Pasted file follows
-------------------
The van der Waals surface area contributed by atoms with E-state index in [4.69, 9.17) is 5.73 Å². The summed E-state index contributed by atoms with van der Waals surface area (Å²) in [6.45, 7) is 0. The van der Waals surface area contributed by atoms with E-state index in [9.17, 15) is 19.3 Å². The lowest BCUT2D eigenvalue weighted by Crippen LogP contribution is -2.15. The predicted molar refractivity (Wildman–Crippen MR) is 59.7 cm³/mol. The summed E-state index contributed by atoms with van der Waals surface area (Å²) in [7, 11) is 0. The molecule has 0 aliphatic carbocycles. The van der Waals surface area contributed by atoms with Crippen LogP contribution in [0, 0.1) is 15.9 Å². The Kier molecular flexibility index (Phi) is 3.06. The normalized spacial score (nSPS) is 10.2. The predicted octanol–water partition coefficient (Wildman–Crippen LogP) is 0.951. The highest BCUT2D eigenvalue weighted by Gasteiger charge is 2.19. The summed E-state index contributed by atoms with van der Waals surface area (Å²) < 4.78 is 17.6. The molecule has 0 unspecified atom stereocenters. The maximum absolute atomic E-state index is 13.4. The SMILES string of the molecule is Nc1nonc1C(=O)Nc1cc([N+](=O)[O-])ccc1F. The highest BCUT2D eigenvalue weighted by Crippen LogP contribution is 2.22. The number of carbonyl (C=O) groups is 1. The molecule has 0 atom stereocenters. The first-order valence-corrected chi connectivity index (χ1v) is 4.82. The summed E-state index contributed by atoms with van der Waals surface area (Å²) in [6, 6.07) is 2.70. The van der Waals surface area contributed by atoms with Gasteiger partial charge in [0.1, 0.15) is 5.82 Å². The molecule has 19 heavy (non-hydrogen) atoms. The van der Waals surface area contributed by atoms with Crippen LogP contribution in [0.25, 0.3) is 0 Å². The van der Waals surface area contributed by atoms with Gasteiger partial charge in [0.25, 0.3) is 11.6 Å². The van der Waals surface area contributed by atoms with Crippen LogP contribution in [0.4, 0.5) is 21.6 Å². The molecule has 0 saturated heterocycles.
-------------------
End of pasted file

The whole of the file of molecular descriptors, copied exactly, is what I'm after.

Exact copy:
The van der Waals surface area contributed by atoms with E-state index in [4.69, 9.17) is 5.73 Å². The summed E-state index contributed by atoms with van der Waals surface area (Å²) in [6.45, 7) is 0. The van der Waals surface area contributed by atoms with E-state index in [9.17, 15) is 19.3 Å². The lowest BCUT2D eigenvalue weighted by Crippen LogP contribution is -2.15. The predicted molar refractivity (Wildman–Crippen MR) is 59.7 cm³/mol. The summed E-state index contributed by atoms with van der Waals surface area (Å²) in [7, 11) is 0. The molecule has 0 aliphatic carbocycles. The van der Waals surface area contributed by atoms with Crippen LogP contribution in [0, 0.1) is 15.9 Å². The Kier molecular flexibility index (Phi) is 3.06. The normalized spacial score (nSPS) is 10.2. The predicted octanol–water partition coefficient (Wildman–Crippen LogP) is 0.951. The highest BCUT2D eigenvalue weighted by Gasteiger charge is 2.19. The summed E-state index contributed by atoms with van der Waals surface area (Å²) < 4.78 is 17.6. The molecule has 0 unspecified atom stereocenters. The maximum absolute atomic E-state index is 13.4. The SMILES string of the molecule is Nc1nonc1C(=O)Nc1cc([N+](=O)[O-])ccc1F. The highest BCUT2D eigenvalue weighted by Crippen LogP contribution is 2.22. The number of carbonyl (C=O) groups is 1. The molecule has 0 atom stereocenters. The first-order valence-corrected chi connectivity index (χ1v) is 4.82. The summed E-state index contributed by atoms with van der Waals surface area (Å²) in [6, 6.07) is 2.70. The van der Waals surface area contributed by atoms with Gasteiger partial charge in [0.1, 0.15) is 5.82 Å². The molecule has 19 heavy (non-hydrogen) atoms. The van der Waals surface area contributed by atoms with Crippen LogP contribution in [0.25, 0.3) is 0 Å². The van der Waals surface area contributed by atoms with Gasteiger partial charge in [0.25, 0.3) is 11.6 Å². The van der Waals surface area contributed by atoms with Crippen LogP contribution in [0.4, 0.5) is 21.6 Å². The molecule has 0 saturated heterocycles.